Wednesday, 29th May 2024

Wednesday, 29th May 2024

No harm going at your own pace, says ‘late-bloomer’ nurse to her kids

06 Jul 2023

Ms Wong (right) prioritises mental health before grades with her children Talisa and Thaniel, because “you can't force them to be early achievers”.
Ms Wong (right) prioritises mental health before grades with her children Talisa and Thaniel, because “you can't force them to be early achievers”.

Better late than never, says Ms Frida Wong, an award-winning nurse who loves learning but found herself slower than her peers. But she didn’t let that stop her. What lessons does she pass on to her two children today?

Ms Frida Wong is a nurse and busy mother of two young adults, so keeping time is important for her days to go smoothly.

When it comes to her education and career, however, she prefers to move to her own beat, never feeling fussed by what everyone else is doing.

She readily offers that she completed her O Levels at 19 when most of her peers took the national examination at 16 or 17. She also obtained her Bachelor’s degree in Nursing at 35, about a decade later than usual.

“I am definitely a late bloomer,” Ms Wong declares with a laugh. “After my N Levels, I sat for my O Levels twice, to get a better grade and qualify for the School of Nursing. I didn’t mind, as I understood my limits and goals and went at my own pace.”

What’s the rush as long as you are improving?

Ms Wong always knew she wanted to be a nurse. When she was young, she saw how nurses had so carefully tended to her mother when she was ill with cancer, and wanted to make a similar difference in someone else’s life.

She was so sure about nursing, she would not settle for just any course that would accept her. But because she wanted to make time to start a family, she also took her time to earn more credentials.

She completed her Advanced Diploma in Gerontological Nursing in 2008, and then pursued a Masters degree in Nursing from the National University of Singapore (NUS).

In 2019, she attended the National Collaborative Prescribing Programme at NUS to obtain a licence to prescribe medicine as a clinical Advanced Practice Nurse (APN).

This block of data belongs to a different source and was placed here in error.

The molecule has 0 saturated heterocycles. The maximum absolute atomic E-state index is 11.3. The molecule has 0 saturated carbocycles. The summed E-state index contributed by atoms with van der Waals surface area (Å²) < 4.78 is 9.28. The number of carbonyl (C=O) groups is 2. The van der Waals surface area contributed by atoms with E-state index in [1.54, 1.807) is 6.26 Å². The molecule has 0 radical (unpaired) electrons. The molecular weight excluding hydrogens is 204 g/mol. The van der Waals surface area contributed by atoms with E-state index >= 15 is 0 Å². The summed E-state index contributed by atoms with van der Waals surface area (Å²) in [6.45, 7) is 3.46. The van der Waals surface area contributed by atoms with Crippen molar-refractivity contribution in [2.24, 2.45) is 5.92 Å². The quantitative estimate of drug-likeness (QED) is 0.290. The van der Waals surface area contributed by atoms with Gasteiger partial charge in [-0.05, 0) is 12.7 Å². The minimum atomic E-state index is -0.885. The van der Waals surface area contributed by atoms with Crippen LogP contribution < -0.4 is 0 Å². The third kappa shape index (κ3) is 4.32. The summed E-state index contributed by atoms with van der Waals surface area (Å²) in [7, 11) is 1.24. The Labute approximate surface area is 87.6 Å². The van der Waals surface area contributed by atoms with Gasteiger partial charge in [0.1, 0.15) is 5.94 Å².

Two years later, Ms Wong received the Nurses’ Merit Award, a commendation from the Ministry of Health.

Her willingness to learn also keeps her on her toes, says the Nurse Clinician at SingHealth Polyclinics, who manages patients with chronic diseases together with the medical team.

Her role includes conducting physical examinations, ordering tests and interpreting blood test results, evaluating patients’ response to a change in medication, and providing patient education.

As much as she considers herself “slower than others to grasp things”, Ms Wong is a persistent learner, bagging certificate after certificate in her quest for knowledge; she once took up a Diploma in Business Administration, totally unrelated to her work, just to see how businesses work.

It is this spirit of pursuit that she inculcates in her children, to never stop improving, at one’s own time and pace, and without comparing one’s journey with others.

‘We accept our kids’ limitations and their strengths’

Ms Wong recalls how her son Thaniel, now 21, “was very stressed and upset with himself” when his O-Level results fell short of his expectations. She and her husband gave him space to reflect and consider his next steps. He steadied himself, did some research, and eventually enrolled with the Institute of Technical Education (ITE) to do a Higher Nitec course in Financial Services.